The Becky Cable House, which was originally built in 1879 by Leason Gregg, is constructed out of lumber that was milled at the nearby Cable Grist Mill. The home was initially situated on a one-acre tract that John Cable sold Leason Gregg. Once completed, the Gregg family lived in the home and ran a small store out of the first floor.
Almost a decade after the home was built, the home was purchased by John’s daughter and son (Rebecca Cable and Dan Cable) in 1887. The brother and sister operated the store for approximately eight more years before closing the store and opening a boarding house.
Around 1896, Dan Cable and his wife became ill and Rebecca Cable took over all day-to-day operations of the business. In addition, Aunt Becky as she was affectionately called, also was responsible for caring for Dan Cable and his family during their time of poor health.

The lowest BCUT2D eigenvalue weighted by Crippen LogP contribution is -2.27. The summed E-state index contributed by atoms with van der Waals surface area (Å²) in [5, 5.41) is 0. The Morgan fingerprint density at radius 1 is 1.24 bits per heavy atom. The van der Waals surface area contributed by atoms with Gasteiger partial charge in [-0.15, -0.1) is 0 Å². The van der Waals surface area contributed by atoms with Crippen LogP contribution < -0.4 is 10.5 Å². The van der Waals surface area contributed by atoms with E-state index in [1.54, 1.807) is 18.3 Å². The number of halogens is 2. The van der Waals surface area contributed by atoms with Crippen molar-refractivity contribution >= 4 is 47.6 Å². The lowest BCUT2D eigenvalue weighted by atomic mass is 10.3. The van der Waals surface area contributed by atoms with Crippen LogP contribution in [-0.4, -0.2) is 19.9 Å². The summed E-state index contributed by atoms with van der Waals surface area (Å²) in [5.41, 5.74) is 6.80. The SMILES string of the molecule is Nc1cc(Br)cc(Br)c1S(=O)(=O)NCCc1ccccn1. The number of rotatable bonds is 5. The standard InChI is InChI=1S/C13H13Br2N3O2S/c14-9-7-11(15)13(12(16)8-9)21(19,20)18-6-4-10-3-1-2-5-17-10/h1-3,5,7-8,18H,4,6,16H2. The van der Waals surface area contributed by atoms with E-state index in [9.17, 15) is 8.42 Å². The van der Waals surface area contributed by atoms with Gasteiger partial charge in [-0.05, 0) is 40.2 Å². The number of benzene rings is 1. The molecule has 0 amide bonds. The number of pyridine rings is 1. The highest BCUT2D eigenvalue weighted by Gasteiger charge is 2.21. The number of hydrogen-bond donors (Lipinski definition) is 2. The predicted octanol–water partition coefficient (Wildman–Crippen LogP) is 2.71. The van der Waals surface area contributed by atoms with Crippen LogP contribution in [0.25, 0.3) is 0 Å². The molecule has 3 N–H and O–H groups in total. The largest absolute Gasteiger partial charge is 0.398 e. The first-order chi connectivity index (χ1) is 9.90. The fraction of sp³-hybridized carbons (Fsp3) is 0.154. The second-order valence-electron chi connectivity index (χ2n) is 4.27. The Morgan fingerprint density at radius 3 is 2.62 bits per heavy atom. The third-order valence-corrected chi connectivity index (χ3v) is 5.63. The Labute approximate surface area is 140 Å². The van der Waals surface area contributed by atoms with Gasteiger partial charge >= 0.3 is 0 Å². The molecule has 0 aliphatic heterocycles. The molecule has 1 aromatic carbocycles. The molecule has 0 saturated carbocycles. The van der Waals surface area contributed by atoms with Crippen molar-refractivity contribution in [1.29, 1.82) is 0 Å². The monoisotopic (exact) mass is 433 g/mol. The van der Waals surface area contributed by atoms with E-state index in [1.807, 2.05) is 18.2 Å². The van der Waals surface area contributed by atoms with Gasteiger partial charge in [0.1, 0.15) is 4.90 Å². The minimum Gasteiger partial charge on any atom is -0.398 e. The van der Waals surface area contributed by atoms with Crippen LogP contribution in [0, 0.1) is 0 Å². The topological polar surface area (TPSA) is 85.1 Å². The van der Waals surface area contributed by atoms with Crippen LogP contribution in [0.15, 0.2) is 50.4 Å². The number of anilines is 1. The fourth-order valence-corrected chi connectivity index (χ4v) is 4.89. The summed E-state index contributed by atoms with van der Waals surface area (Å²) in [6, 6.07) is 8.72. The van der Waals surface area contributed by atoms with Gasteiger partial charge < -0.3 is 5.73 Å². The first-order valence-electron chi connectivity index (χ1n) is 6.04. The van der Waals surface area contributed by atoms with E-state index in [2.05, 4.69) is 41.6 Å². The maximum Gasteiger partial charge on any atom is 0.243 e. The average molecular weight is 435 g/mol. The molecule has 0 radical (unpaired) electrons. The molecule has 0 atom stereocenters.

Aunt Becky was known as a capable and resilient woman. She frequently completed labor intensive tasks including running the grist mill, plowing fields, and herding cattle. Aunt Becky had several close calls including a grist mill accident that severely injured her leg and stepping on a rattlesnake while plowing barefoot.
Although she did not marry or have children, she amassed over 600 acres of land and lived to be 96 years old! She was known for her benevolence and even donated land for the nearby Cable School that educated area children.
Following the death of Rebecca Cable in 1940, the Becky Cable Home was moved to its current spot near the grist mill and visitors center.